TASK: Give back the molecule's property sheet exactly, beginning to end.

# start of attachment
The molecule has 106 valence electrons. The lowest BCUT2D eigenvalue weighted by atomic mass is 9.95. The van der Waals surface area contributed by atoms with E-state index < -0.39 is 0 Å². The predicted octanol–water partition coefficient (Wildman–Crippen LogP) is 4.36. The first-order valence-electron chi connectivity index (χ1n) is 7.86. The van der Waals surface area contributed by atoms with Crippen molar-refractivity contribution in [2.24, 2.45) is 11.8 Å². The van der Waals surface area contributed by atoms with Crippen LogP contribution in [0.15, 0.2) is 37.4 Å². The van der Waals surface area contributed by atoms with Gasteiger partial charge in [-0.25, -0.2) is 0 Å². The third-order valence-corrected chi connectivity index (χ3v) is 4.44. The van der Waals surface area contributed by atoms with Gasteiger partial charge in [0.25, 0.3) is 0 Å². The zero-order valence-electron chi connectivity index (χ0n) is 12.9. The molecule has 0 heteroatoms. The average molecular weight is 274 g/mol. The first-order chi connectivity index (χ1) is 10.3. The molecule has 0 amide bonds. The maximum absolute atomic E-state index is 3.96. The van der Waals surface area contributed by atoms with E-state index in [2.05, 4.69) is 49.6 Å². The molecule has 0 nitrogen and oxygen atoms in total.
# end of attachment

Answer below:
The molecule has 106 valence electrons. The lowest BCUT2D eigenvalue weighted by atomic mass is 9.95. The van der Waals surface area contributed by atoms with E-state index < -0.39 is 0 Å². The predicted octanol–water partition coefficient (Wildman–Crippen LogP) is 4.36. The first-order valence-electron chi connectivity index (χ1n) is 7.86. The van der Waals surface area contributed by atoms with Crippen molar-refractivity contribution in [2.24, 2.45) is 11.8 Å². The van der Waals surface area contributed by atoms with Crippen LogP contribution in [0.15, 0.2) is 37.4 Å². The van der Waals surface area contributed by atoms with Gasteiger partial charge in [-0.25, -0.2) is 0 Å². The third-order valence-corrected chi connectivity index (χ3v) is 4.44. The van der Waals surface area contributed by atoms with Gasteiger partial charge in [0.25, 0.3) is 0 Å². The zero-order valence-electron chi connectivity index (χ0n) is 12.9. The molecule has 0 heteroatoms. The average molecular weight is 274 g/mol. The first-order chi connectivity index (χ1) is 10.3. The molecule has 0 amide bonds. The maximum absolute atomic E-state index is 3.96. The van der Waals surface area contributed by atoms with E-state index in [2.05, 4.69) is 49.6 Å². The molecule has 0 nitrogen and oxygen atoms in total.